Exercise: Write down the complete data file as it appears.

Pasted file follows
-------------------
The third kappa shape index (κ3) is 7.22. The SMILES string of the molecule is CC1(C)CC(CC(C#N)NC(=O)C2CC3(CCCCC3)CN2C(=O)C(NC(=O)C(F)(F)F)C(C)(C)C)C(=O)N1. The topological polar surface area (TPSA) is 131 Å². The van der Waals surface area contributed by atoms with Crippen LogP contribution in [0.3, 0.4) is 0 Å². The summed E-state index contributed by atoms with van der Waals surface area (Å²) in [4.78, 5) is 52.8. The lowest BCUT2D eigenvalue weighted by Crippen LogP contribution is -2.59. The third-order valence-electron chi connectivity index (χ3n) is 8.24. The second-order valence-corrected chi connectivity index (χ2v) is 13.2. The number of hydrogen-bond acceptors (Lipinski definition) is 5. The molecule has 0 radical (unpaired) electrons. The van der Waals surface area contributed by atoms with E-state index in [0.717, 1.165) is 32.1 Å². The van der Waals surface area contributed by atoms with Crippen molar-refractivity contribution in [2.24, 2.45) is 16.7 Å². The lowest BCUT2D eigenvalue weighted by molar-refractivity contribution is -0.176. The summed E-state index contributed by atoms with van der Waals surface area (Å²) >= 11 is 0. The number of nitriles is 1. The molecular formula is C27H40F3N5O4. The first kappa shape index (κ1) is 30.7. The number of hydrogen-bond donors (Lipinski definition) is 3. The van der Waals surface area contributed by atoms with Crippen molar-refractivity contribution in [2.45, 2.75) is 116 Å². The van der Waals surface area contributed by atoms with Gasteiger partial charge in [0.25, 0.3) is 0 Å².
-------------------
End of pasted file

The third kappa shape index (κ3) is 7.22. The SMILES string of the molecule is CC1(C)CC(CC(C#N)NC(=O)C2CC3(CCCCC3)CN2C(=O)C(NC(=O)C(F)(F)F)C(C)(C)C)C(=O)N1. The topological polar surface area (TPSA) is 131 Å². The van der Waals surface area contributed by atoms with Crippen LogP contribution in [0.3, 0.4) is 0 Å². The summed E-state index contributed by atoms with van der Waals surface area (Å²) in [4.78, 5) is 52.8. The lowest BCUT2D eigenvalue weighted by Crippen LogP contribution is -2.59. The third-order valence-electron chi connectivity index (χ3n) is 8.24. The second-order valence-corrected chi connectivity index (χ2v) is 13.2. The number of hydrogen-bond acceptors (Lipinski definition) is 5. The molecule has 0 radical (unpaired) electrons. The van der Waals surface area contributed by atoms with E-state index in [0.717, 1.165) is 32.1 Å². The van der Waals surface area contributed by atoms with Crippen molar-refractivity contribution in [2.24, 2.45) is 16.7 Å². The lowest BCUT2D eigenvalue weighted by molar-refractivity contribution is -0.176. The summed E-state index contributed by atoms with van der Waals surface area (Å²) >= 11 is 0. The number of nitriles is 1. The molecular formula is C27H40F3N5O4. The first kappa shape index (κ1) is 30.7. The number of hydrogen-bond donors (Lipinski definition) is 3. The van der Waals surface area contributed by atoms with Crippen molar-refractivity contribution in [2.45, 2.75) is 116 Å². The van der Waals surface area contributed by atoms with Gasteiger partial charge in [0.25, 0.3) is 0 Å².